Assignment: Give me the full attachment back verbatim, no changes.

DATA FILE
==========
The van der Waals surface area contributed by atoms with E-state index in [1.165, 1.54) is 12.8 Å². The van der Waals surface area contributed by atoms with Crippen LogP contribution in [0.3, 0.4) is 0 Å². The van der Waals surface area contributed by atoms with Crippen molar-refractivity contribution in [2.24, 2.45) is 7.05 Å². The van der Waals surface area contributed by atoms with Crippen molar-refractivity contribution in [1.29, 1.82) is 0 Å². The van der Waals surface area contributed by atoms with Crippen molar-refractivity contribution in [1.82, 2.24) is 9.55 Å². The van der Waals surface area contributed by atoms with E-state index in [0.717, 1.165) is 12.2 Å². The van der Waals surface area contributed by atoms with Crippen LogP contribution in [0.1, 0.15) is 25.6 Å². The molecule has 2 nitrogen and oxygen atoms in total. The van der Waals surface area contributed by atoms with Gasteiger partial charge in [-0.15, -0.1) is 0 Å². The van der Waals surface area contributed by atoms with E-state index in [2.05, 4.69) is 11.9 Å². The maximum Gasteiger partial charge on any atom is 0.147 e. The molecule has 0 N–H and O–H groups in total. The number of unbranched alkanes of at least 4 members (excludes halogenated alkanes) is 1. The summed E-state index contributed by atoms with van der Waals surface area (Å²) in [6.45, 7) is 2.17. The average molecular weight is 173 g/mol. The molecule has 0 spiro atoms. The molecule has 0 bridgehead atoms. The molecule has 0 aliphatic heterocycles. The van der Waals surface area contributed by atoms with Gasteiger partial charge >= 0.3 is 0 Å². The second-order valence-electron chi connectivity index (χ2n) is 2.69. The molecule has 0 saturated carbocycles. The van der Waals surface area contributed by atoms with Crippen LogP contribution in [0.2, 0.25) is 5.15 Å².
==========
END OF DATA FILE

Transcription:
The van der Waals surface area contributed by atoms with E-state index in [1.165, 1.54) is 12.8 Å². The van der Waals surface area contributed by atoms with Crippen LogP contribution in [0.3, 0.4) is 0 Å². The van der Waals surface area contributed by atoms with Crippen molar-refractivity contribution in [2.24, 2.45) is 7.05 Å². The van der Waals surface area contributed by atoms with Crippen molar-refractivity contribution in [1.29, 1.82) is 0 Å². The van der Waals surface area contributed by atoms with Crippen molar-refractivity contribution in [1.82, 2.24) is 9.55 Å². The van der Waals surface area contributed by atoms with E-state index in [0.717, 1.165) is 12.2 Å². The van der Waals surface area contributed by atoms with Crippen LogP contribution in [0.1, 0.15) is 25.6 Å². The molecule has 2 nitrogen and oxygen atoms in total. The van der Waals surface area contributed by atoms with Gasteiger partial charge in [-0.15, -0.1) is 0 Å². The van der Waals surface area contributed by atoms with E-state index in [2.05, 4.69) is 11.9 Å². The maximum Gasteiger partial charge on any atom is 0.147 e. The molecule has 0 N–H and O–H groups in total. The number of unbranched alkanes of at least 4 members (excludes halogenated alkanes) is 1. The summed E-state index contributed by atoms with van der Waals surface area (Å²) in [6.45, 7) is 2.17. The average molecular weight is 173 g/mol. The molecule has 0 spiro atoms. The molecule has 0 bridgehead atoms. The molecule has 0 aliphatic heterocycles. The van der Waals surface area contributed by atoms with Gasteiger partial charge >= 0.3 is 0 Å². The second-order valence-electron chi connectivity index (χ2n) is 2.69. The molecule has 0 saturated carbocycles. The van der Waals surface area contributed by atoms with Crippen LogP contribution in [0.2, 0.25) is 5.15 Å².